In Gustave Flauberts Madame Bovary, the characters Leon Dupuis and Rodolphe Boulanger share similar attributes as well as contrasting ones. The similarity and contrasting characteristics of their personalities are illustrated through their actions, words, as well as by the remarks made by the other characters in the novel concerning them. Leon and Rodolphe are both admired by their peers, and they are both lovers of Madame Bovary, however, the resemblance ends there. Leons personality is the exact opposite of Rodolphes.

Leon is humble, unassertive, and compassionate, while Rodolphe is haughty, unrelenting, and obdurate. Leons modesty, shyness, and kindness are depicted through Flauberts description of him. [Leon] was shy by nature, with the sort of reserve made up of both modesty and dissimulation. Flaubert also makes it evident that Leon is well liked and admired by others. In Yon ville, it was found that he had very elegant manners[. ]Monsieur Homais valued him for his education, and Madame Homais was fond of him for his friendliness since he often took the children to the garden.

Leon is also very timid and has difficulty expressing his feelings towards Emma. Leon tortured himself to discover how he could declare his feelings to her[. ] Leon, between the fear of being indiscreet and the desire for an intimacy that he imagined almost impossible, did not know how to proceed. Rodolphe, in contrast to Leon, is bold, ruthless, cunning, and devious. Rodolphe is hardhearted and extremely intelligent. He is also a very experienced man; he had spent a lot of time in female company, and was very knowledgeable about women.

He is so intent on making Emma his that [hell] be bled, if [he has] to. Rodolphe uses various ploys to try and woo Emma. He attempts to manipulate her by spewing forth sweet lies and portraying to be a pathetic, miserable man in order to gain her affections Rodolphe claims that he arose and came [to Emma house] every night [. and] little did [she] guess what was there, so near and yet so far, a poor miserable- Leons love for Madame Bovary is actually genuine, unlike Rodolphes.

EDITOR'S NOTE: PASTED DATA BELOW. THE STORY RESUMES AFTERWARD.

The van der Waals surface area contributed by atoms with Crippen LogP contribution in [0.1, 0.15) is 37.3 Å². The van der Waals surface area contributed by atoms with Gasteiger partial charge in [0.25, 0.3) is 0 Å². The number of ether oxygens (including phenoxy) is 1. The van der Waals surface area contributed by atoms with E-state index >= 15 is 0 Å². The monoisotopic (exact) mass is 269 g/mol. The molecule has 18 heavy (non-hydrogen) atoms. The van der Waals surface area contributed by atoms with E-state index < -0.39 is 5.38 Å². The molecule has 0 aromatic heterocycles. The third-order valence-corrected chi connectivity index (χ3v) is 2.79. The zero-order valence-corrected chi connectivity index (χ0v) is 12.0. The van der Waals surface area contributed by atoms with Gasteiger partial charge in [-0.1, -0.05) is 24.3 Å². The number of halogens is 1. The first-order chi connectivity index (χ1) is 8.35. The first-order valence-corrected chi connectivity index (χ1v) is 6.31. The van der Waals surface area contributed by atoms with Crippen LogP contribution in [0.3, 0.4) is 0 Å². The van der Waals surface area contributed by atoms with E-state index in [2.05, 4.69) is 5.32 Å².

Emma continually rose in his heart, detaching herself from it in the magnificent manner of a goddess soaring to heaven. Leon expresses to Emma how his mind is always thinking of her and the countless times he had visited her home. Leon recalls every single minute detail concerning Emma, the clothes she wore, and the furniture in her room. He exclaims that he had loved her at first sight and he was in despair when he realized the happiness he would have had if, by the grace of fate, they had met earlier and been indissolubly bound to each other. Unlike Leon, Rodolphes love for Emma is purely feigned. Emma is simply another mistress to Rodolphe, a passing fancy.

He has no feelings for Emma at all and When he was sure of being loved, he stopped trying to please her, and his ways changed imperceptibly. He no longer used words so sweet that they made her cry[. ]nor were his caresses so ardent that they drove her mad. Rodolphe soon became disinterested in Emma, and she resembled all his old mistresses, and the charm of novelty, falling away little by little like articles of clothing, revealed in all its nakedness the eternal monotony of passion. In this manner, Leon and Rodolphe are -depicted as two characters with similar and contrasting qualities. The juxtaposition of their differing personalities aid in adding distinction and emphasizing their personalities.

In juxtaposing Rodolphe to Leon, Rodolphes true character can be seen. He is a manipulating, lying, duplicitous individual, while in contrast, Leon is a kindhearted, sincere, meek individual. Their contrasting and yet similar attributes accentuate the other characters disposition.